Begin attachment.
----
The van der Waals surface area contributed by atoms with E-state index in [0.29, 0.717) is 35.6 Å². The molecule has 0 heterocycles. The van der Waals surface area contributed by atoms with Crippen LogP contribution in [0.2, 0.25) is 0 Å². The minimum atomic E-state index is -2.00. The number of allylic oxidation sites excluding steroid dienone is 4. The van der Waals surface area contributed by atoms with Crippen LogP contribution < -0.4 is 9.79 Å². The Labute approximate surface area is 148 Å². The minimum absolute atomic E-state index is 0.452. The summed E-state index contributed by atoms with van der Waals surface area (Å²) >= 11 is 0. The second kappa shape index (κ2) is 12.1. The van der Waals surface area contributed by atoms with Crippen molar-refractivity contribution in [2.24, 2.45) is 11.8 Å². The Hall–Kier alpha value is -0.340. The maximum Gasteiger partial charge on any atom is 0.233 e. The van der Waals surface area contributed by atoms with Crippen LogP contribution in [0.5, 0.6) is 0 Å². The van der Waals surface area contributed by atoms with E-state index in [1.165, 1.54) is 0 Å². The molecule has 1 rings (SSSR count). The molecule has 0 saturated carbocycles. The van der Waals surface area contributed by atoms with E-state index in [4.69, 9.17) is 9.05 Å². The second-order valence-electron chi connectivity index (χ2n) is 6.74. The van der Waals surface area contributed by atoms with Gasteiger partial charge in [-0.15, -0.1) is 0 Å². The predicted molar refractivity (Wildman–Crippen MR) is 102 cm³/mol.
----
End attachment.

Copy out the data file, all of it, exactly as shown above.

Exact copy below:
The van der Waals surface area contributed by atoms with E-state index in [0.29, 0.717) is 35.6 Å². The molecule has 0 heterocycles. The van der Waals surface area contributed by atoms with Crippen LogP contribution in [0.2, 0.25) is 0 Å². The minimum atomic E-state index is -2.00. The number of allylic oxidation sites excluding steroid dienone is 4. The van der Waals surface area contributed by atoms with Crippen LogP contribution < -0.4 is 9.79 Å². The Labute approximate surface area is 148 Å². The minimum absolute atomic E-state index is 0.452. The summed E-state index contributed by atoms with van der Waals surface area (Å²) >= 11 is 0. The second kappa shape index (κ2) is 12.1. The van der Waals surface area contributed by atoms with Crippen molar-refractivity contribution in [2.24, 2.45) is 11.8 Å². The Hall–Kier alpha value is -0.340. The maximum Gasteiger partial charge on any atom is 0.233 e. The van der Waals surface area contributed by atoms with Crippen LogP contribution in [0.5, 0.6) is 0 Å². The van der Waals surface area contributed by atoms with E-state index in [1.165, 1.54) is 0 Å². The molecule has 1 rings (SSSR count). The molecule has 0 saturated carbocycles. The van der Waals surface area contributed by atoms with E-state index in [4.69, 9.17) is 9.05 Å². The second-order valence-electron chi connectivity index (χ2n) is 6.74. The van der Waals surface area contributed by atoms with Gasteiger partial charge in [-0.15, -0.1) is 0 Å². The predicted molar refractivity (Wildman–Crippen MR) is 102 cm³/mol.